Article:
Share this on FacebookMarch 12th, 2020 | Published by NEW Construction Alliance
You can hardly turn on the TV, listen to the radio or even skim your phone’s inbox without being inundated with talk of the Coronavirus outbreak. To be clear, The Build Out advocates for common sense measures to protect against the spread of this or any virus, personally and professionally. But, fear of this virus is having far-reaching effects on people’s lives, our industry and the economy at large.
Looking out for our members best interests, we have summarized here the latest as it pertains to our industry.
First, the bad. As reported in Construction Dive, Anirban Basu—chairman and CEO of Sage Policy Group—told a recent gathering of the Modular Building Institute’s World of Modular conference, “The risk of recession over the next three to six months is arguably more elevated than at any period since 2007.”
Basu, who also serves as chief economist of the Associated Builders and Contractors noted that the economy has defied predictions with an extraordinarily extended period of growth, which led to market “fragility” at some level and that fear over the Coronavirus has served as the unexpected impetus to a potential recession.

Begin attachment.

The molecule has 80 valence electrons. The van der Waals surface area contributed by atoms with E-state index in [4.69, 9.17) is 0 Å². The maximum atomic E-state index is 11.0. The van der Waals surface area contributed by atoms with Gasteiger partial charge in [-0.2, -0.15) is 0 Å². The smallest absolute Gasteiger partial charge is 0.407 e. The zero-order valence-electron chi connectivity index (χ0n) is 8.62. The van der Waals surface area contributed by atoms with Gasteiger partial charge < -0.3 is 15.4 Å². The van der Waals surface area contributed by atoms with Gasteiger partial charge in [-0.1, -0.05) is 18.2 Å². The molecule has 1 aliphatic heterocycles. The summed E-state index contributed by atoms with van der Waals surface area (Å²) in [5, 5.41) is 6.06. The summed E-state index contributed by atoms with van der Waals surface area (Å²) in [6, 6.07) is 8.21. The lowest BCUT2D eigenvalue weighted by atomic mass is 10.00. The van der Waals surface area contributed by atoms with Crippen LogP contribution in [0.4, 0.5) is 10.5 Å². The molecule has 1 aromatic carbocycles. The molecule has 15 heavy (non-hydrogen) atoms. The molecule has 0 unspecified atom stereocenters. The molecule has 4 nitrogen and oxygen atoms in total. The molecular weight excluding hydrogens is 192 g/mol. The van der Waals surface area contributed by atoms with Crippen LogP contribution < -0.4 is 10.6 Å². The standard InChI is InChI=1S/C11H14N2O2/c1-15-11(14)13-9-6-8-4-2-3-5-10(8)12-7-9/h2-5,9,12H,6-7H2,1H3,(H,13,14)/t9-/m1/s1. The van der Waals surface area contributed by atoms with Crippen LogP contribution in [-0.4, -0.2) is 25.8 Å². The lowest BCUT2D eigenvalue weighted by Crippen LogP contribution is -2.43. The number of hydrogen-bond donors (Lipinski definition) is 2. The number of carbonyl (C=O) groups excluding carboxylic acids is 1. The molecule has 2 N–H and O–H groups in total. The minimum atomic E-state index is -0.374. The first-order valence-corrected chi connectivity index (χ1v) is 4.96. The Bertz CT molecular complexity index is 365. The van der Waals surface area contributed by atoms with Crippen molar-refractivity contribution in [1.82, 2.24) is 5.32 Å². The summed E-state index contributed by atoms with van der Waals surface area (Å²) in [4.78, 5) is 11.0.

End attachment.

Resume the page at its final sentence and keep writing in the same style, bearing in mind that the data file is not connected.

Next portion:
But not all Basu shared was bad news. You can read more about the many positive underlying factors in our economy that could help lead to a swift recovery here.
Now for some more of the good.
Meanwhile, in a separate article the Construction Drive reports that Jones Lang LaSalle, Inc. (JLL), a commercial real estate and development company, has issued its U.S. Construction Outlook report for 2020 that predicts growth despite cost upticks and Coronavirus uncertainty.
Right now, they are predicting growth of around 2 percent, but that could certainly tick upward if we are able to get past this Corona scare sooner than later. Read the whole article here.
And finally, many construction firms located in Coronavirus hot zones are reporting business as usual, also according to Construction Drive.
The article quotes an unnamed spokesman from Associated General Contractors (AGC) of California who said the virus’ impact has been negligible. “So far, we have received a nominal number of reports over the delayed delivery of manufactured and raw materials,” offered the spokesman. “However, it appears that no reports have come in related to the virus’ impact on our workforce or development of projects.” You can read the rest of the story here.
Oh, and the ugly?
At this point, the impact of the scare surrounding this virus on our economy and industry is unavoidable. But draconian measures and overreactions will only make the problem worse. A measured, careful response could be the difference from weathering the storm successfully or sinking your own ship.